@
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CJC wrote:

<snip>
Finally attended a non-school launch today, first time since last August.
Fast Boy (nicknamed Stumpy by my sister) was ready to fly (without finish) after a furious late night build session. Fast Boy is a 6 motor (3x24 + 3x18) bash of a Fat Boy. She has stock dimensions, basswood fins, a glassed body tube, and the NC has an eyebolt epoxied in to allow for fender washer nose weight change. She comes back down on a 24" nylon chute and about 10' of 3/8" elastic and Kevlar. She flew today on a 3xD12-5 cluster in light winds at 450 gms launch weight. With a 5 degree angle, she came off the 1/4" rod with all motors blazing and arced gently into the breeze with a tiny, but noticeable, tail waggle. Some heat damage to tail from being too close to blast deflector, but no flight/recovery damage; a very nice flight to around 1,000 ft.
The inner layer of BT-80 tube paper delaminated up forward where I had soaked it with thin CA and it seemed scorched and brittle. Haven't seen this before and it looks like a heat effect from 3 ejection charges. The tube without CA on it did fine. The nosecone could not be replaced on field because of the delamination, so the 3xE9 flight will have to wait till next time. Looking forward to a full-on 6 motor launch.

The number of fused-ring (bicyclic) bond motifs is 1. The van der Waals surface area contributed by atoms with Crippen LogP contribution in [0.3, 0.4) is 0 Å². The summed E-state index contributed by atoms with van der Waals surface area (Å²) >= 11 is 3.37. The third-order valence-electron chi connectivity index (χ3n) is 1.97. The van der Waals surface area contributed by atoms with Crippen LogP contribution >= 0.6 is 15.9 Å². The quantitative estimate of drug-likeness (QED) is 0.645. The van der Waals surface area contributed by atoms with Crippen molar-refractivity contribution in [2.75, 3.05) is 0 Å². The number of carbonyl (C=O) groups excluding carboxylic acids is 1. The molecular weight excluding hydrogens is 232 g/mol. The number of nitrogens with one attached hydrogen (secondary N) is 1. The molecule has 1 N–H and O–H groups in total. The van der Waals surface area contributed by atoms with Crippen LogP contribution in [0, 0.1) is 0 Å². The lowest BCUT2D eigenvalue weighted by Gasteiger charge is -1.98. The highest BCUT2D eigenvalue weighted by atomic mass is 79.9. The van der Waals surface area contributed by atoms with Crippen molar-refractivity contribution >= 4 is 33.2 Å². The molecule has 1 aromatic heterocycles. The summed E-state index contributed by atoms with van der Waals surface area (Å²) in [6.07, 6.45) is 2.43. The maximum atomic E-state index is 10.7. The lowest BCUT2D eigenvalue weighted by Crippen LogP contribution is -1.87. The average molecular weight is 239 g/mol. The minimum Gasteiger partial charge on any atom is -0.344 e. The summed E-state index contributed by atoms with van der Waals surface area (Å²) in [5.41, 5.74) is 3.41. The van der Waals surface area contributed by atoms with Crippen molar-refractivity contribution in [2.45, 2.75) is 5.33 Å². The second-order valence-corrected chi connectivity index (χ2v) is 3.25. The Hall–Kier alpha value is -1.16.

In other news, the Lake got two of my favorite rockets today. Reverse Causality caught another thermal on an E9-6 flight and this time never came back. PL-1 went horizontal off the rod on two D-11's and a C-11 core motor. Did a pretty impressive cruise missle demo and ejected at high warp velocity. Chute shredded and the tethered payload-rocket flat spun into the lake. A fisherman pulled it out, but too late; the body tubes delaminated and the swelling engine cases split the outboard mount tubes. Sigh. I could not have aimed the thing more directly at the water. Ironically, one design goal of this rocket was a predictable flight path to keep it OUT of the lake. Ten months is too long between flights. It didn't dawn on me till I was on the way home that PL-1 NEEDS payload weight with motors in the outboards.